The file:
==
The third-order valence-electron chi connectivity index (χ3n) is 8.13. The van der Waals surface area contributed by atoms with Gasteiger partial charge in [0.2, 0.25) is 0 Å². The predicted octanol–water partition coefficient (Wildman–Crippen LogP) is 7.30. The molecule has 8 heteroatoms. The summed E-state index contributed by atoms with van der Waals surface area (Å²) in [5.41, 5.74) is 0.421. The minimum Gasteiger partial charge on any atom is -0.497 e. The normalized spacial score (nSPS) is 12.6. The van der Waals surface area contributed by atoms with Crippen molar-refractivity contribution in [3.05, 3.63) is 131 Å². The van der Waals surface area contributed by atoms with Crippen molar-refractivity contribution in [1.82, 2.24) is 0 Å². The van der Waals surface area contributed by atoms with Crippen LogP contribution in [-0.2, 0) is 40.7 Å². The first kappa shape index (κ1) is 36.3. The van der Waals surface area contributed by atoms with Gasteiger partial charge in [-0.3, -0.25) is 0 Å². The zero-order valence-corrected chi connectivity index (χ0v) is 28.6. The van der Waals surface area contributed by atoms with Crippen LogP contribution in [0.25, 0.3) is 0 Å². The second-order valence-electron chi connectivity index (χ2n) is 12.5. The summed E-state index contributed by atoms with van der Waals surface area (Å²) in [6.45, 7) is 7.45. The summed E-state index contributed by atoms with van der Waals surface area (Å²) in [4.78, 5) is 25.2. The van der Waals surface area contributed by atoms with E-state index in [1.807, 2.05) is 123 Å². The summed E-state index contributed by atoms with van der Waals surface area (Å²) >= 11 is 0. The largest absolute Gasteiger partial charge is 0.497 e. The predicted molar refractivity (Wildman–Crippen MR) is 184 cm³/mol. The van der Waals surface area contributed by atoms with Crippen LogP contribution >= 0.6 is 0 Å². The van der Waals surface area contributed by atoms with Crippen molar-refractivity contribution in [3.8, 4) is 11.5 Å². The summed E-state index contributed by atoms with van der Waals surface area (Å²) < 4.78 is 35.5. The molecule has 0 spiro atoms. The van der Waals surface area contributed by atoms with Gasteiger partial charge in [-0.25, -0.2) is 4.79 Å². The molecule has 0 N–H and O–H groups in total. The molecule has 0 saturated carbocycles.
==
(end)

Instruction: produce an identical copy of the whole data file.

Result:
The third-order valence-electron chi connectivity index (χ3n) is 8.13. The van der Waals surface area contributed by atoms with Gasteiger partial charge in [0.2, 0.25) is 0 Å². The predicted octanol–water partition coefficient (Wildman–Crippen LogP) is 7.30. The molecule has 8 heteroatoms. The summed E-state index contributed by atoms with van der Waals surface area (Å²) in [5.41, 5.74) is 0.421. The minimum Gasteiger partial charge on any atom is -0.497 e. The normalized spacial score (nSPS) is 12.6. The van der Waals surface area contributed by atoms with Crippen molar-refractivity contribution in [3.05, 3.63) is 131 Å². The van der Waals surface area contributed by atoms with Crippen molar-refractivity contribution in [1.82, 2.24) is 0 Å². The van der Waals surface area contributed by atoms with Crippen LogP contribution in [-0.2, 0) is 40.7 Å². The first kappa shape index (κ1) is 36.3. The van der Waals surface area contributed by atoms with Gasteiger partial charge in [-0.3, -0.25) is 0 Å². The zero-order valence-corrected chi connectivity index (χ0v) is 28.6. The van der Waals surface area contributed by atoms with Crippen LogP contribution in [0.25, 0.3) is 0 Å². The second-order valence-electron chi connectivity index (χ2n) is 12.5. The summed E-state index contributed by atoms with van der Waals surface area (Å²) in [6.45, 7) is 7.45. The summed E-state index contributed by atoms with van der Waals surface area (Å²) in [4.78, 5) is 25.2. The van der Waals surface area contributed by atoms with E-state index in [1.807, 2.05) is 123 Å². The summed E-state index contributed by atoms with van der Waals surface area (Å²) >= 11 is 0. The largest absolute Gasteiger partial charge is 0.497 e. The predicted molar refractivity (Wildman–Crippen MR) is 184 cm³/mol. The van der Waals surface area contributed by atoms with Crippen LogP contribution >= 0.6 is 0 Å². The van der Waals surface area contributed by atoms with Crippen molar-refractivity contribution in [3.8, 4) is 11.5 Å². The summed E-state index contributed by atoms with van der Waals surface area (Å²) < 4.78 is 35.5. The molecule has 0 spiro atoms. The van der Waals surface area contributed by atoms with Gasteiger partial charge in [-0.25, -0.2) is 4.79 Å². The molecule has 0 N–H and O–H groups in total. The molecule has 0 saturated carbocycles.